Vecākiem, kas vēlas balvai viņu bērni prom no dzīves online, ir daudz taustāms, atjautīgs, izglītības un / vai izklaides fiziskie produkti, kas tur par tech-savvy bērniem 2015.
Vai jūs esat vecāks, aprūpētājs, radinieks vai ģimenes draugs - un neatkarīgi no jūsu cenu diapazons - jūs sabojāt par izvēli, kad runa ir par tehnoloģiju saistītu dāvanas šogad. Šeit ir daži no labākajiem piemēriem.
1. Amazon Fire HD Kids Edition Tablet (£ 100)
Ja jūsu bērni ir pastāvīgi cenšas iegūt viņu rokās planšetdatorā, tā var jēga pirkt viņiem to pašu - ar piemērotiem noteikumiem par to, cik daudz viņi to izmantot, protams. Amazon bērnu vērsta tablete ir labi vērts izskatu. Par £ 100 jums nasks ierīci ar chunky gumijotu lietu, lai pasargātu to no pilieni - ar Amazon Fire Kids Unlimited £ 3,99-a-mēneša abonēšanas komplektēšanas apps, grāmatas un spēles.
2. Kodēšana iesācējiem Izmantojot Scratch (£ 13)
Usborne ir publicējot bērnu grāmatas par programmēšanu, jo vēlu 1970, un tā jaunāko versiju der kārtīgi vērā, ka naudas sodu mantojuma. Grāmata koncentrējas uz nulles, vizuālo programmēšanas vidi, kas ir tiek izmantoti arvien vairāk britu skolu skaita iepazīstināt bērnus ar kodēšanu. Tas ir pieejams ievads, iešana bērnus caur pamatiem, pirms liekot viņiem sākās par dažiem fun projektiem stiept savas prasmes.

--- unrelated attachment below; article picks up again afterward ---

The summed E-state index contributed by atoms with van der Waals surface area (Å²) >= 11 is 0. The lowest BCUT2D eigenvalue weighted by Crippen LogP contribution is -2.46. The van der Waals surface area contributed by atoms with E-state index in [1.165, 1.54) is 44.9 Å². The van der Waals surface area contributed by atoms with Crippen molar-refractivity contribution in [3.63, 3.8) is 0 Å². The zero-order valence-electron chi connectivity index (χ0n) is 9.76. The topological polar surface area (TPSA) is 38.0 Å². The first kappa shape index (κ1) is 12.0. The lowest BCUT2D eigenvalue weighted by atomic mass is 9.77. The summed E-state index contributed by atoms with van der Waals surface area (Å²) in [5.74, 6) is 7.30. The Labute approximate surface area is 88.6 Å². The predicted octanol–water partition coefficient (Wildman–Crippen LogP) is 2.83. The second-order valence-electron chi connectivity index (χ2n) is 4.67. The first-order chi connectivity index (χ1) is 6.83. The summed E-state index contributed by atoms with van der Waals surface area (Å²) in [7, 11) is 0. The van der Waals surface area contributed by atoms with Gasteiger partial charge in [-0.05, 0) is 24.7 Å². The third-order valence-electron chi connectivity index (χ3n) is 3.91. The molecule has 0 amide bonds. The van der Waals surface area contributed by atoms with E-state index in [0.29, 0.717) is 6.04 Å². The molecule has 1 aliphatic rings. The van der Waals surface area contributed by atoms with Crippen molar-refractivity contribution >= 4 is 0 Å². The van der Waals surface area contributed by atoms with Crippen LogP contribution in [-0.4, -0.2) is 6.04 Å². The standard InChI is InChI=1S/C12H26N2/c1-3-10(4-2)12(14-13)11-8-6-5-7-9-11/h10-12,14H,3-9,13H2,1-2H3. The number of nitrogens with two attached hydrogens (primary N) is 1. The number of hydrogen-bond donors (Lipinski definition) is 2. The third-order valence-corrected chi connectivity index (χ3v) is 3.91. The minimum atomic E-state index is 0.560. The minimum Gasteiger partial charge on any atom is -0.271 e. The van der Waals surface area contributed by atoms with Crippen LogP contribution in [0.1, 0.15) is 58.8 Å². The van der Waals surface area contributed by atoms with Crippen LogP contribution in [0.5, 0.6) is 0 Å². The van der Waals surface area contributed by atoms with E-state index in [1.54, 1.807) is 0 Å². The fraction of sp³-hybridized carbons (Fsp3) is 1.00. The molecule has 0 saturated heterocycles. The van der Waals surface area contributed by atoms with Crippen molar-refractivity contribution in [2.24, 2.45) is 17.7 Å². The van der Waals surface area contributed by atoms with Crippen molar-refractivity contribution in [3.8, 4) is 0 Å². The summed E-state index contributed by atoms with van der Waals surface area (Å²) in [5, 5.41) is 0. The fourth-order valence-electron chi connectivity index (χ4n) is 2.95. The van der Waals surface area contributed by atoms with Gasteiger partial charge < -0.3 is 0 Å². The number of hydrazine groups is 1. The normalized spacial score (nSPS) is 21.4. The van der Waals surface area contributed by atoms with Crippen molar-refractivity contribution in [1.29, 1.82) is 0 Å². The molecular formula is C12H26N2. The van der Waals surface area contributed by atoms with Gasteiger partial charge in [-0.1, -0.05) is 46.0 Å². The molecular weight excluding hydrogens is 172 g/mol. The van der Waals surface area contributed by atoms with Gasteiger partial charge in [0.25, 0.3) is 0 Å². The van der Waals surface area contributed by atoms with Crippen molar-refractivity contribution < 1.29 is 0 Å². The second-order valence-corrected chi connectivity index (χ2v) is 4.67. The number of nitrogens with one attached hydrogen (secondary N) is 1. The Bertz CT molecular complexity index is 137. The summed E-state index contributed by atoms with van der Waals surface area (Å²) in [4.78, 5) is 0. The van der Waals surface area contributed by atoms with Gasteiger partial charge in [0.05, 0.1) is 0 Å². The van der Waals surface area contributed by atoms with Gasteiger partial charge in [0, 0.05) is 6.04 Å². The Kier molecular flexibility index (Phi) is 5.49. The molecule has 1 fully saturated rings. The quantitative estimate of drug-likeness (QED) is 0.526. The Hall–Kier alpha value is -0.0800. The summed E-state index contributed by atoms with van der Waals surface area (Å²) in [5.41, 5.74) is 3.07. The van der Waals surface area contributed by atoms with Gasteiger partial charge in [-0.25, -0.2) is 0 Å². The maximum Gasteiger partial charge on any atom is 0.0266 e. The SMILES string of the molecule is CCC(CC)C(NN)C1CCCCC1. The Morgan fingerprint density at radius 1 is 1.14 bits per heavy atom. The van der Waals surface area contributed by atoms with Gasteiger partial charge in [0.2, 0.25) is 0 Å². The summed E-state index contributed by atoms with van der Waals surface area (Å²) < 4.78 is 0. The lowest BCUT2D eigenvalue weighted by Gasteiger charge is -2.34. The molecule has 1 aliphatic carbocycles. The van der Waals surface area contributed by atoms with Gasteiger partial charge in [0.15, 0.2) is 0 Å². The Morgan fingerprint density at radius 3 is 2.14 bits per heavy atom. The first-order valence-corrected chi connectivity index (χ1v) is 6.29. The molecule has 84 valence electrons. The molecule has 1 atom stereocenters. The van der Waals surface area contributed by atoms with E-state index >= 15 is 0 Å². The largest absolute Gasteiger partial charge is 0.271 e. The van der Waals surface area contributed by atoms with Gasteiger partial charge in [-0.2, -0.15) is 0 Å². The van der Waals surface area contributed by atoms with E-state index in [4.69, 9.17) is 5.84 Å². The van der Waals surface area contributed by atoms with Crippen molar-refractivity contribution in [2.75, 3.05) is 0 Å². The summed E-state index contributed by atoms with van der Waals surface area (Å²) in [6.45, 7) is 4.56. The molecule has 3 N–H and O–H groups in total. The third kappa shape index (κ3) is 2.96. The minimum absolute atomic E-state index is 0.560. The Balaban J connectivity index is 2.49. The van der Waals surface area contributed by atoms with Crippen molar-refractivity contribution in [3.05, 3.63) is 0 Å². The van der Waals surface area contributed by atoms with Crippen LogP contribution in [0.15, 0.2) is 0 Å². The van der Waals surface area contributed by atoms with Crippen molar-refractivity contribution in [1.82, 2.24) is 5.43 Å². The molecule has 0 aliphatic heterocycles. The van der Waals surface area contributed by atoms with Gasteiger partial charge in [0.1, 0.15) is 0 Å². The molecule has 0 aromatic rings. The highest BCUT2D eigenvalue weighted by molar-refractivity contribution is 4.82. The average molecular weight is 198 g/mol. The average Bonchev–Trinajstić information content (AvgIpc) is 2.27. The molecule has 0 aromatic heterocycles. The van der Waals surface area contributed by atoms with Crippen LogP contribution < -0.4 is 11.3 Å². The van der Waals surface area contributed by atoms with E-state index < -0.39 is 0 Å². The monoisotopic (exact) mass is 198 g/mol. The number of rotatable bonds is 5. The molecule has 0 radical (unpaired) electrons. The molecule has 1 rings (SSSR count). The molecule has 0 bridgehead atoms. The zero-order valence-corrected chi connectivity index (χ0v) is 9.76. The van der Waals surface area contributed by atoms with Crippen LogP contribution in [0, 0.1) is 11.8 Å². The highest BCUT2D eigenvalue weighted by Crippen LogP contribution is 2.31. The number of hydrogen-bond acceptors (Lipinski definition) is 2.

Miljoniem bērnu mīlu spēlēt Minecraft, kā arī skatīties tiešsaistes video, kas tika izveidoti, izmantojot to, YouTube, piemēram Stampy un The Diamond Minecart. Šis komplekts no Mattel mērķis pārvērst bērnus par blocky stāstnieku ar pilnām tiesībām, tomēr. Tas ir kopums, aksesuārus un mini-ciparu rakstzīmes, kas var organizēt, tad pārcēlās izveidot stop-motion filmu, izmantojot (bezmaksas) kompanjons app Android vai iOS.
4. Haynes Build Your Own V8 dzinējs (£ 40)
Cik mūsdienu vecāki jūtas patiesi mājās, kad peering innards savu automašīnu? Varbūt ir pienācis laiks, lai apmācītu up mūsu bērniem. Šis komplekts no uzņēmuma aiz slaveno auto rokasgrāmatas ir pilnībā funkcionējoša V8 benzīna dzinēju, ko bērni var veidot no nulles. Mirgojošs aizdedzes sveces un skaņas ierakstītos no reāla lieta ir iekļauti.
5. Neticami Intergalactic Journey Home (£ 20)
Tas nav sīkrīku: ciktāl tas attiecas uz jūsu bērniem, tas ir tikai drukas grāmata. Bet tehnoloģija ir aiz ainas. pirmais, jo tas ir personalizēta, lai Jūsu bērna vārdu, izriet no izdevēja Lost mana vārda pirmo grāmatu The Little Boy / Girl kurš zaudējis savu / viņas vārdu. bet otrkārt, jo jūsu adrese tiek izmantoti, lai pēdējā lapā satelīta karti savā mājā. Skatīties jūsu bērnu žokļu piliens, kad viņi sapratīs,.
6. SAM Zinātnes muzejs Izgudrotājs Kit (£ 100)
Micro-elektronika var padarīt atriebība vairākās skolās, bet kļūst praktisku ar aparatūru joprojām var būt biedējoša bērniem. Zinātnes muzejs ir izgudrotājs Kit mērķis ir padarīt to pieejamāku, ar kastīti sensoriem un skaņas signāli, ko var savienot bezvadu un kontrolēta caur biedrs app. pieci projekti, sūtīt Morzes kodu, lai spēlē bungu mašīna, ir iekļauti.
7. PlayOsmo Starter Kit (£ 70)
Osmo ir iPad piederums, kuru mērķis ir 5-13 gadu vecumā, apstrādi ar bāzi, ka tablete stāv, un spogulis, kas piešķir tās top pārvērst savu tabulu par "spēlē laukā". Tas nozīmē, ka bērni var novietot komplektā numuru vai burtu flīzes, koka puzzle gabalus vai to pašu zīmējumi priekšā iPad spēlēt Osmo ir mācīšanās un jaunrades spēles. Tā ir daudz potenciāla turpmākai paplašināšanai.
8. Boom Kids Coloud austiņas (£ 25)